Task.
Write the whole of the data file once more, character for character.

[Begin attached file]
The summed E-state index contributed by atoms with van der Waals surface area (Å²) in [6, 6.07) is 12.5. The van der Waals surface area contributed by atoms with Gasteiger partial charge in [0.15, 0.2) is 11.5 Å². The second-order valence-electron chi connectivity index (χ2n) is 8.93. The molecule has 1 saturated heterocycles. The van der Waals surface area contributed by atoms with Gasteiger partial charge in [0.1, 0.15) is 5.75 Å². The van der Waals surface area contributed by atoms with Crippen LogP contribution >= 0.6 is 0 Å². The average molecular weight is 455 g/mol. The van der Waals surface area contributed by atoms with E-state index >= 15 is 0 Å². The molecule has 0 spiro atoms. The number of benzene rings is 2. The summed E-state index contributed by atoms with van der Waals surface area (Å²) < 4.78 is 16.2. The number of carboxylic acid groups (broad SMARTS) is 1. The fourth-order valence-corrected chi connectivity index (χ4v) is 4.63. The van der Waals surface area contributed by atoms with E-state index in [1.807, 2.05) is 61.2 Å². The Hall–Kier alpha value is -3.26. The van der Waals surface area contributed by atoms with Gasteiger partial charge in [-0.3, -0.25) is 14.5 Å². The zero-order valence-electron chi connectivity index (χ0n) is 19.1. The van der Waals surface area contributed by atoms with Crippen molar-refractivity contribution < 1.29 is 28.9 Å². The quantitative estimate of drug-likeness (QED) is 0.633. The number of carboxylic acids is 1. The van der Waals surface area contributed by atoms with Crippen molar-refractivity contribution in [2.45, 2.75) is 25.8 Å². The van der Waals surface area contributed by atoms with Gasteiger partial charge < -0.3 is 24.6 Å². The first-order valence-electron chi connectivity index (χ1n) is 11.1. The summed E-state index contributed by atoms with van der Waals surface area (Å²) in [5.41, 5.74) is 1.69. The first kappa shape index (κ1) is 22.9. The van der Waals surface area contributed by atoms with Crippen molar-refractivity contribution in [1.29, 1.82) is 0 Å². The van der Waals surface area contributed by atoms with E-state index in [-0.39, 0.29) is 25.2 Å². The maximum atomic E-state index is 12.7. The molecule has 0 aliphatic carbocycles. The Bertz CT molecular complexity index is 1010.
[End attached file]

The summed E-state index contributed by atoms with van der Waals surface area (Å²) in [6, 6.07) is 12.5. The van der Waals surface area contributed by atoms with Gasteiger partial charge in [0.15, 0.2) is 11.5 Å². The second-order valence-electron chi connectivity index (χ2n) is 8.93. The molecule has 1 saturated heterocycles. The van der Waals surface area contributed by atoms with Gasteiger partial charge in [0.1, 0.15) is 5.75 Å². The van der Waals surface area contributed by atoms with Crippen LogP contribution >= 0.6 is 0 Å². The average molecular weight is 455 g/mol. The van der Waals surface area contributed by atoms with E-state index >= 15 is 0 Å². The molecule has 0 spiro atoms. The number of benzene rings is 2. The summed E-state index contributed by atoms with van der Waals surface area (Å²) < 4.78 is 16.2. The number of carboxylic acid groups (broad SMARTS) is 1. The fourth-order valence-corrected chi connectivity index (χ4v) is 4.63. The van der Waals surface area contributed by atoms with E-state index in [1.807, 2.05) is 61.2 Å². The Hall–Kier alpha value is -3.26. The van der Waals surface area contributed by atoms with Gasteiger partial charge in [-0.3, -0.25) is 14.5 Å². The zero-order valence-electron chi connectivity index (χ0n) is 19.1. The van der Waals surface area contributed by atoms with Crippen molar-refractivity contribution < 1.29 is 28.9 Å². The quantitative estimate of drug-likeness (QED) is 0.633. The number of carboxylic acids is 1. The van der Waals surface area contributed by atoms with Crippen molar-refractivity contribution in [2.45, 2.75) is 25.8 Å². The van der Waals surface area contributed by atoms with Gasteiger partial charge < -0.3 is 24.6 Å². The first-order valence-electron chi connectivity index (χ1n) is 11.1. The summed E-state index contributed by atoms with van der Waals surface area (Å²) in [5.41, 5.74) is 1.69. The first kappa shape index (κ1) is 22.9. The van der Waals surface area contributed by atoms with Crippen molar-refractivity contribution in [1.29, 1.82) is 0 Å². The van der Waals surface area contributed by atoms with E-state index in [-0.39, 0.29) is 25.2 Å². The maximum atomic E-state index is 12.7. The molecule has 0 aliphatic carbocycles. The Bertz CT molecular complexity index is 1010.